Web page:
This question was not answered on math.stackexchange.

Let $M$ be a manifold (not necessarily compact) , for the sake of clearness embedded in $\mathbb{R^n}$ and $f\colon M\rightarrow \mathbb{R}$ a smooth function.

The theorem of Sard gives us that $$f+\langle\ \cdot\ ,a\rangle \colon M\rightarrow \mathbb{R}, \ x\mapsto f(x)+a_1x_1+...+a_nx_n$$ is a Morse function for almost all $a\in\mathbb{R}^n$.

Now suppose I have a finite set of regular values $c_1,...,c_n$ of $f$, so $f^{-1}(c_1),...,f^{-1}(c_n)$ do not contain critical points. Can I deform $f$ slightly to $\tilde f$, such that it becomes a Morse function, but the level sets of $c_1,..,c_n$ remain unchanged, i.e. $f^{-1}(c_i)=\tilde f^{-1}(c_i)$?

This is somehow a relative version of the density of Morse functions in the space of smooth functions.


Take any smooth nonnegative function $h\colon M\to \mathbb R$ such that all points of $h^{-1}(0)$ are regular for $f$ and $h^{-1}(0)$ includes an open neighborhood of all your level sets $f^{-1}(c_i)$.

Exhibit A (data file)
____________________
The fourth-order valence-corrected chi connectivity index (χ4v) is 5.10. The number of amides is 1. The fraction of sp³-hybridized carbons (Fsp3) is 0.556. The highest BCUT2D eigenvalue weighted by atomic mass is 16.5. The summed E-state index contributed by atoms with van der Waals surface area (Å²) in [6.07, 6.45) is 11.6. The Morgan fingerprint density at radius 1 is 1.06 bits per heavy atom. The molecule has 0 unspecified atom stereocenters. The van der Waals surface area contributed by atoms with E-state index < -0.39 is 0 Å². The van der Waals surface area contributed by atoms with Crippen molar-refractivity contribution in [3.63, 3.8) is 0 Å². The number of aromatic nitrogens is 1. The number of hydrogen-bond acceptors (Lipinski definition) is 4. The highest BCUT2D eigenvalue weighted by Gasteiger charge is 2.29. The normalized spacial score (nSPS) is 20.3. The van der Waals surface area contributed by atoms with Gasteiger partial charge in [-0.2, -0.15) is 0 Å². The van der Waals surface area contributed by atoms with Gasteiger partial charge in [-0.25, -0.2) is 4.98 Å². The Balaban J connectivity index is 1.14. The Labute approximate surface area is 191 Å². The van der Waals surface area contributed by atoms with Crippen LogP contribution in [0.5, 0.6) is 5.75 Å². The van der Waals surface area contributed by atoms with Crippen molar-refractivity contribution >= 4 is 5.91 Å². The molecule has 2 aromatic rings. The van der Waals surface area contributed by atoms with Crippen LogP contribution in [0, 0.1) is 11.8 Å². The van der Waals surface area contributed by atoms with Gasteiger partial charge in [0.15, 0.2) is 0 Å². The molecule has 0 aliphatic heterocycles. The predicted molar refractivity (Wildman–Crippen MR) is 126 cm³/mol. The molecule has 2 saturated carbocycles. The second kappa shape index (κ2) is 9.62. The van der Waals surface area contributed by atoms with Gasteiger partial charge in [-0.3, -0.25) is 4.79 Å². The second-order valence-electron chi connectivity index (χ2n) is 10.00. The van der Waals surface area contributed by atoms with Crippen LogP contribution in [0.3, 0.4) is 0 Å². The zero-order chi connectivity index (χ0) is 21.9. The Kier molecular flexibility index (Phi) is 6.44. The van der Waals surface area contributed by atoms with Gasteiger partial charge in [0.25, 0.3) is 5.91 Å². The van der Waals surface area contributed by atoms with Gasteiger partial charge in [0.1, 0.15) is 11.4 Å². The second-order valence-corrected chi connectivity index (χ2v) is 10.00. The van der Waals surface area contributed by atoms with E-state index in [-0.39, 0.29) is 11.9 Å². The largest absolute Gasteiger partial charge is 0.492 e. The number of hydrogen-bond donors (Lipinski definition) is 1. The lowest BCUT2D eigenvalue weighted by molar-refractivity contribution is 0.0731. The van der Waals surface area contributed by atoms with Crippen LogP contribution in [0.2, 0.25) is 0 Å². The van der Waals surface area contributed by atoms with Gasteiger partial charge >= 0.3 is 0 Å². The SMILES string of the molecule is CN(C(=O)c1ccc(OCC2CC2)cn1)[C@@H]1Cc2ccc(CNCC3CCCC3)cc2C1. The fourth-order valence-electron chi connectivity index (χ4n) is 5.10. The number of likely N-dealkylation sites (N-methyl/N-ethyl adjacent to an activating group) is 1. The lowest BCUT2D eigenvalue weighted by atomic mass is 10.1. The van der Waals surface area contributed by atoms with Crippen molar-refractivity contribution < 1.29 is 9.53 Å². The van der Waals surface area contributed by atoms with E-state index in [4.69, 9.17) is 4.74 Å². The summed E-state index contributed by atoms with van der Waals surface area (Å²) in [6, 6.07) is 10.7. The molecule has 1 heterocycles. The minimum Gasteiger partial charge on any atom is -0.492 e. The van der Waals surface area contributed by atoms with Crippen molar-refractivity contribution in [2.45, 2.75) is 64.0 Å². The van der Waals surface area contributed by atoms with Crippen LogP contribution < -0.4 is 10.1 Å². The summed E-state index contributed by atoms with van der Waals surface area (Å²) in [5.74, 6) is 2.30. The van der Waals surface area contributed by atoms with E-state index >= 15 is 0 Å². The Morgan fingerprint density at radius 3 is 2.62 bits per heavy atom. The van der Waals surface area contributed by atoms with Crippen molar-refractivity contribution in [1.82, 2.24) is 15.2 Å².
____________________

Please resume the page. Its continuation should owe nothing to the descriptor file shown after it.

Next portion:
Assume $\iota\colon M\to \mathbb R^n$ is an embedding. Note that $M\to \mathbb R^{n+1}$ defined as $$\hat\iota=x\mapsto(h(x),h(x)\cdot \iota(x))$$ is an embedding of $M\backslash h^{-1}(0)$.

Fix $a\in\mathbb R^{n+1}$ and pass to $$\tilde f=f+\langle \hat\iota,a\rangle.$$ For a generic choice of vector $a$, you get a Morse functions and $\tilde f=f$ in a neighborhood of your level sets.

(That was the first thing came to my mind, I am sure there are better solutions.)

| cite | improve this answer | |
  • $\begingroup$ I expect you mean $\tilde{f}=f+<h\cdot id_M,a>$? $\endgroup$ – Francis May 22 '15 at 9:46
  • $\begingroup$ @Francis: Now it is corrected. $\endgroup$ – Anton Petrunin May 22 '15 at 16:23

Your Answer

By clicking “Post Your Answer”, you agree to our terms of service, privacy policy and cookie policy

Not the answer you're looking for? Browse other questions tagged or ask your own question.